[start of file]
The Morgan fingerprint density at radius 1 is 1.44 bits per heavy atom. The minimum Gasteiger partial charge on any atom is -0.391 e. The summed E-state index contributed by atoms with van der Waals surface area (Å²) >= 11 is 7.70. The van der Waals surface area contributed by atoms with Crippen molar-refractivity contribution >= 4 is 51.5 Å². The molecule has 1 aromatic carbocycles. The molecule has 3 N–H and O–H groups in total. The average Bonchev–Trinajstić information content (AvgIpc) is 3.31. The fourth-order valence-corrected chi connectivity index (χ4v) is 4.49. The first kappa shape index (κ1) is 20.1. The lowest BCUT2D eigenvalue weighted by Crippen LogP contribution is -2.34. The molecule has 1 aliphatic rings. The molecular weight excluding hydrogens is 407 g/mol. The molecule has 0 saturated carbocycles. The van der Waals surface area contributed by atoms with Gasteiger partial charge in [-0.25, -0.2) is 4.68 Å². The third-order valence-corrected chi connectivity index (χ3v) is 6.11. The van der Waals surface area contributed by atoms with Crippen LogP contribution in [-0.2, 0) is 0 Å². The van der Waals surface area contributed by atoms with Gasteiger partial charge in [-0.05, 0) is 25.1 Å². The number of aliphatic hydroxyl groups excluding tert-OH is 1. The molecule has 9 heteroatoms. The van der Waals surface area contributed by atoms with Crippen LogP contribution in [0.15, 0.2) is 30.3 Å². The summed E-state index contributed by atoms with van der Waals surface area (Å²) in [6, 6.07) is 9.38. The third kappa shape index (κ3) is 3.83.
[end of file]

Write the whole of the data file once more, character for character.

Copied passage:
The Morgan fingerprint density at radius 1 is 1.44 bits per heavy atom. The minimum Gasteiger partial charge on any atom is -0.391 e. The summed E-state index contributed by atoms with van der Waals surface area (Å²) >= 11 is 7.70. The van der Waals surface area contributed by atoms with Crippen molar-refractivity contribution >= 4 is 51.5 Å². The molecule has 1 aromatic carbocycles. The molecule has 3 N–H and O–H groups in total. The average Bonchev–Trinajstić information content (AvgIpc) is 3.31. The fourth-order valence-corrected chi connectivity index (χ4v) is 4.49. The first kappa shape index (κ1) is 20.1. The lowest BCUT2D eigenvalue weighted by Crippen LogP contribution is -2.34. The molecule has 1 aliphatic rings. The molecular weight excluding hydrogens is 407 g/mol. The molecule has 0 saturated carbocycles. The van der Waals surface area contributed by atoms with Gasteiger partial charge in [-0.25, -0.2) is 4.68 Å². The third-order valence-corrected chi connectivity index (χ3v) is 6.11. The van der Waals surface area contributed by atoms with Crippen LogP contribution in [-0.2, 0) is 0 Å². The van der Waals surface area contributed by atoms with Gasteiger partial charge in [-0.05, 0) is 25.1 Å². The number of aliphatic hydroxyl groups excluding tert-OH is 1. The molecule has 9 heteroatoms. The van der Waals surface area contributed by atoms with Crippen LogP contribution in [0.15, 0.2) is 30.3 Å². The summed E-state index contributed by atoms with van der Waals surface area (Å²) in [6, 6.07) is 9.38. The third kappa shape index (κ3) is 3.83.